Plus, each seemed to bring complementary skills to the project: Ebyam knew computer equipment and had managed large warehouses. Walsh worked with startups that his firm had funded. Walsh rounded up $850,000 from four investors, including himself and a relative, and in January formed a company called Aquifer. The company’s success would depend on three factors: how efficiently its servers could win bitcoin (a metric known as “hashrate”); equipment and overhead costs; and the value of the bitcoin their servers won. The price of cooling and power tended to dictate where bitcoin mines were located. Most were overseas, in places like Iceland or China, where electricity was cheap.
Walsh and Ebyam figured they could do it in Silicon Valley’s backyard.
March 12, 2014: 1 Bitcoin = $637
At first they didn’t tell their landlord exactly what they were planning to do. Debbie Olson, executive director of the Riverbank Local Redevelopment Authority, knew only that the men wanted to install a server farm when she offered Aquifer a lease in March 2014. “They were quite secretive,” Olson says.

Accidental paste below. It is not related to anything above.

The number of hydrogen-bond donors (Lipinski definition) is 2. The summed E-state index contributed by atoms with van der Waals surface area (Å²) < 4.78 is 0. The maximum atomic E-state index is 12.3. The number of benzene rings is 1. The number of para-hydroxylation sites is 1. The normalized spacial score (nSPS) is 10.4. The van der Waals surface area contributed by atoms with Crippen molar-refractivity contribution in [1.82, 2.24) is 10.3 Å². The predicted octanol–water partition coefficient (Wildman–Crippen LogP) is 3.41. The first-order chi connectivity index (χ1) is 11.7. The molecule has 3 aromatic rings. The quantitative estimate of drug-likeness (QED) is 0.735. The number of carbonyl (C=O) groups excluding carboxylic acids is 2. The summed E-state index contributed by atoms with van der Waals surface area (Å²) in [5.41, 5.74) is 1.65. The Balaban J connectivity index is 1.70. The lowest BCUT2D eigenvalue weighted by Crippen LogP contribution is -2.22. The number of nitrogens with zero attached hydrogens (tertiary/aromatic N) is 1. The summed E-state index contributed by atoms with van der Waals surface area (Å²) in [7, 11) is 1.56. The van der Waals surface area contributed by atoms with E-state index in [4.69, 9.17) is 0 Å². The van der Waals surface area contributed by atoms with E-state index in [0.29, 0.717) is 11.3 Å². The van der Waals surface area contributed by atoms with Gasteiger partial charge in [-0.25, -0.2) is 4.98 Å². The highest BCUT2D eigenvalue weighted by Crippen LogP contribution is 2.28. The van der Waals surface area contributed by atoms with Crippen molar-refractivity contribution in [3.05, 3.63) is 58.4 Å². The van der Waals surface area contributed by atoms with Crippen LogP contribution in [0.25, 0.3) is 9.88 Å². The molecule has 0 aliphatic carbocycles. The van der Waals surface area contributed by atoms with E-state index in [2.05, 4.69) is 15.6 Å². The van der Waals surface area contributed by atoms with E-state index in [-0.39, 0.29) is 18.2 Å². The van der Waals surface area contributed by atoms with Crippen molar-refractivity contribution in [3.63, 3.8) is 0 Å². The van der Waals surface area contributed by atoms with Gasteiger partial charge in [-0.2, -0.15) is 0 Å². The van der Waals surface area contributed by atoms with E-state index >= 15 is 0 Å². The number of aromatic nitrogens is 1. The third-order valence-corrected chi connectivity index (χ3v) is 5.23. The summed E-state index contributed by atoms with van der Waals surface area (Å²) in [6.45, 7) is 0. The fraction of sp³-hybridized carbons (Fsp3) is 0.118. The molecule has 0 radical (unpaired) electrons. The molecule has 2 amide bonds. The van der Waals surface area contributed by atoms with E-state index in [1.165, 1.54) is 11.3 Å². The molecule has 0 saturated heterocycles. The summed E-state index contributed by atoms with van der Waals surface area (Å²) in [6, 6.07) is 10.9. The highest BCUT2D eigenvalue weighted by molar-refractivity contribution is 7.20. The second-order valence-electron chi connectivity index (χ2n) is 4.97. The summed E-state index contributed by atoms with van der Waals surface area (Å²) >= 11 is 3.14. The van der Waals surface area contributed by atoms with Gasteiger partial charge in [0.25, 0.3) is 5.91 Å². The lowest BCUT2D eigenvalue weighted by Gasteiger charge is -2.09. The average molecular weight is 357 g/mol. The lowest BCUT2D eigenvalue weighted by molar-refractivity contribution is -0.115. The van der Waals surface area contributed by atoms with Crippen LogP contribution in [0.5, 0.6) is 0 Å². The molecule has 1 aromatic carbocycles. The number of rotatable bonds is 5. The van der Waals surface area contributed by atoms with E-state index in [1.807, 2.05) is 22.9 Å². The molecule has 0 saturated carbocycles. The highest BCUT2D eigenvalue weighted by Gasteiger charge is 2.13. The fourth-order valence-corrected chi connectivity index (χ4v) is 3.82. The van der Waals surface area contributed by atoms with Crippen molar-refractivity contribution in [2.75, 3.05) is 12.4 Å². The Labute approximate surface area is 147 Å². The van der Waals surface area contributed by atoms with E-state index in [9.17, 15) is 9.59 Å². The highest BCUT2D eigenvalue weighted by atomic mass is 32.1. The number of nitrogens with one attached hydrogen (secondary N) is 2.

She remembers that they became interested in the site, part of a former army munitions plant that Olson manages as an industrial park for the small city 100 miles east of San Jose, while visiting to look at used equipment for sale by another tenant. The long, narrow warehouses oozed PCBs, but the property’s access to cheap hydroelectric power from Hetch Hetchy Reservoir caught their attention.
Olson soon learned that Ebyam was under a couple of indictments, which were still winding through court, and refused to let him sign any lease documents or official correspondence. Walsh was Aquifer’s CEO, but he still had his day job at Bertram, so a coworker from the firm, Anthony Brough, left to become Aquifer’s chief financial officer and public face. Ebyam was hired as an independent contractor as the facilities engineer.